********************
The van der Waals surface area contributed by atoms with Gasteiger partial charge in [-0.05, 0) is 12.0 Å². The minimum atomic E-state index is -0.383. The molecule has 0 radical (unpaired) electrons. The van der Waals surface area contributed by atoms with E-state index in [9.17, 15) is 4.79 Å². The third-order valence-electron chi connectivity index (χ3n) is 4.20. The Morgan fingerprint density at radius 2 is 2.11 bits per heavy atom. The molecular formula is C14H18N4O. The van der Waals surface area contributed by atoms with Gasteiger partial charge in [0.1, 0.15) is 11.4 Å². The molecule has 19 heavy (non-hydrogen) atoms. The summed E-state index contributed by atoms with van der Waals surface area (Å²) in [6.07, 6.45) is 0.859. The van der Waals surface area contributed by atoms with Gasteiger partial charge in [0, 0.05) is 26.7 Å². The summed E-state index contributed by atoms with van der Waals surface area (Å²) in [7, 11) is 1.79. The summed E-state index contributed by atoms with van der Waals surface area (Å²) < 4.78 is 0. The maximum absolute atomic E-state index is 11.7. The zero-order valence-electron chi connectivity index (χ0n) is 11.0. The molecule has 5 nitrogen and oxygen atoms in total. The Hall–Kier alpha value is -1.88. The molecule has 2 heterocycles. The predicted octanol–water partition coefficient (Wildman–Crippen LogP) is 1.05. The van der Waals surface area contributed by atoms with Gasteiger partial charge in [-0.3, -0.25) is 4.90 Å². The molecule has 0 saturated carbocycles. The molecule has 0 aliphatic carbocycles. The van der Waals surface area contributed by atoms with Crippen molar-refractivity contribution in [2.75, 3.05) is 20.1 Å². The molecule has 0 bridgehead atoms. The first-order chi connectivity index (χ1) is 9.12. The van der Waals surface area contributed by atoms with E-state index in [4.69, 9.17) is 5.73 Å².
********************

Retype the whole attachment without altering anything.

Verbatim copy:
The van der Waals surface area contributed by atoms with Gasteiger partial charge in [-0.05, 0) is 12.0 Å². The minimum atomic E-state index is -0.383. The molecule has 0 radical (unpaired) electrons. The van der Waals surface area contributed by atoms with E-state index in [9.17, 15) is 4.79 Å². The third-order valence-electron chi connectivity index (χ3n) is 4.20. The Morgan fingerprint density at radius 2 is 2.11 bits per heavy atom. The molecular formula is C14H18N4O. The van der Waals surface area contributed by atoms with Gasteiger partial charge in [0.1, 0.15) is 11.4 Å². The molecule has 19 heavy (non-hydrogen) atoms. The summed E-state index contributed by atoms with van der Waals surface area (Å²) in [6.07, 6.45) is 0.859. The van der Waals surface area contributed by atoms with Gasteiger partial charge in [0, 0.05) is 26.7 Å². The summed E-state index contributed by atoms with van der Waals surface area (Å²) in [7, 11) is 1.79. The summed E-state index contributed by atoms with van der Waals surface area (Å²) < 4.78 is 0. The maximum absolute atomic E-state index is 11.7. The zero-order valence-electron chi connectivity index (χ0n) is 11.0. The molecule has 5 nitrogen and oxygen atoms in total. The Hall–Kier alpha value is -1.88. The molecule has 2 heterocycles. The predicted octanol–water partition coefficient (Wildman–Crippen LogP) is 1.05. The van der Waals surface area contributed by atoms with Gasteiger partial charge in [-0.3, -0.25) is 4.90 Å². The molecule has 0 saturated carbocycles. The molecule has 0 aliphatic carbocycles. The van der Waals surface area contributed by atoms with Crippen molar-refractivity contribution in [2.75, 3.05) is 20.1 Å². The molecule has 0 bridgehead atoms. The first-order chi connectivity index (χ1) is 9.12. The van der Waals surface area contributed by atoms with E-state index in [4.69, 9.17) is 5.73 Å².